Toho would not approve.
I would like to suggest that now, just like the state of Gojira’s teeth, there’s something rotten in the Godzilla gaming franchise.
Recently, I was none too impressed with the Gareth Edwards’ Godzilla reboot's tie-in game Godzilla: Strike Zone.
It's only for mobile devices but it didn’t compare too well to the Godzilla games of my youth. Then again, looking back at the critical reception of many of them, perhaps nothing has changed.
Bringing the house down in Rampage
I still reminisce about days wasted watching Godzilla and Godzooky and playing the three-person arcade classic Rampage. Using three joysticks simultaneously, my friends and I played as George the giant ape, Lizzie the giant lizard and Ralph the giant wolf, smashing our way through cities, destroying everything in our path on our quest to eat some toast.
Rampage is now ported to mobiles as part of Midway Arcade on the iOS app store, and if you want to play a really fun Godzilla game, I suggest that’s where you should start, as it only goes downhill from here.
Town planning, Monsterpocalypse-style
My last encounters with Godzilla-inspired games were both tabletop strategy games. The super-geeky Monsterpocalypse has awesome monster miniatures and the tabletop game, see the dice fly as monsters smash beautifully rendered cardboard buildings.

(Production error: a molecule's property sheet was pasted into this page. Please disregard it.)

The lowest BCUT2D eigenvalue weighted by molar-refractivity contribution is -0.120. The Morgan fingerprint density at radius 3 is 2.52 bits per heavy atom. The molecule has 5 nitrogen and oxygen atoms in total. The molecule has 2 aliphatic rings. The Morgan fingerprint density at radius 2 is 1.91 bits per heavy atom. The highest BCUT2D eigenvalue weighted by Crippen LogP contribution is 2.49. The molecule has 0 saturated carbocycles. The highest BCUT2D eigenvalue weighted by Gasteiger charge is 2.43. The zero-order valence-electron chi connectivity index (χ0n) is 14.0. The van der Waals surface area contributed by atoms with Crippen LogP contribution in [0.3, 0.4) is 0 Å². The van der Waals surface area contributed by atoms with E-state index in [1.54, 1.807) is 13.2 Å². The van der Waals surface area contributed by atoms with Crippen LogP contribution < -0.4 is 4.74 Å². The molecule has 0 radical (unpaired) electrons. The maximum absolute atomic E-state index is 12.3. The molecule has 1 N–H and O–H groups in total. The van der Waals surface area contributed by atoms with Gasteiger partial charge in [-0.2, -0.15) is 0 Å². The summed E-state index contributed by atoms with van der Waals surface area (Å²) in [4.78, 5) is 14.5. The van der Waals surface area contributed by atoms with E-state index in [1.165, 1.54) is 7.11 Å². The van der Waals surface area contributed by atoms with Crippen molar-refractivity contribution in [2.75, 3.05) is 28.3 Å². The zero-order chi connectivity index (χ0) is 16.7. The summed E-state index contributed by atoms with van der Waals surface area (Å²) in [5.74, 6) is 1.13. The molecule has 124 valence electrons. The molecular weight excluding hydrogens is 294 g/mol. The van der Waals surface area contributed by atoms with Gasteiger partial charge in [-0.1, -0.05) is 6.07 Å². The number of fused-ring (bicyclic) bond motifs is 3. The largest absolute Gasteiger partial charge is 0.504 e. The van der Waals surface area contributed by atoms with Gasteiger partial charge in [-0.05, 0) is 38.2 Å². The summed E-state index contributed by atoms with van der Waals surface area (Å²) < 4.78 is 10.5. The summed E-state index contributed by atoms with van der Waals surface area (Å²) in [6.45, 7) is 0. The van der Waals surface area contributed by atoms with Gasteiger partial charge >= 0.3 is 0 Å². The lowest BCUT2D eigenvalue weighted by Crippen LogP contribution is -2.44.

More family-friendly is King of Tokyo. It’s super simple – all fluorescent dice and cartoon kaiji. I would recommend either of these games for a rainy Bank Holiday Monday but these real life monster skirmishes don’t stop me reminiscing about some of good but mainly horrific and sadly disappointing Godzilla video games I have encountered over the years.
Family-friendly monsters in King of Tokyo
Some of you might remember when Godzilla was just a rash of green pixels. Godzilla! developed for the Commodore64 in 1983 was a turn-based strategy game in which Godzilla is threatening Japan and you had to act as a military commander.
The game consists of a land map of Japan and the surrounding sea. A green, not very scary, 2D Godzilla jumps from tile to tile randomly and with each turn you need to decide whether to attack or move various military units or, if all else fails, commit yourself to a nuclear strike.
King of Monsters: water sports anyone?
King of the Monsters (1991) for the NeoGeo was a neon side-scrolling brawl/wrestling game where Godzilla shows up in the form of Geon to destroy cities – almost as an afterthought – as he hurls boats through the air at Astro Guy and a range of mutated monsters.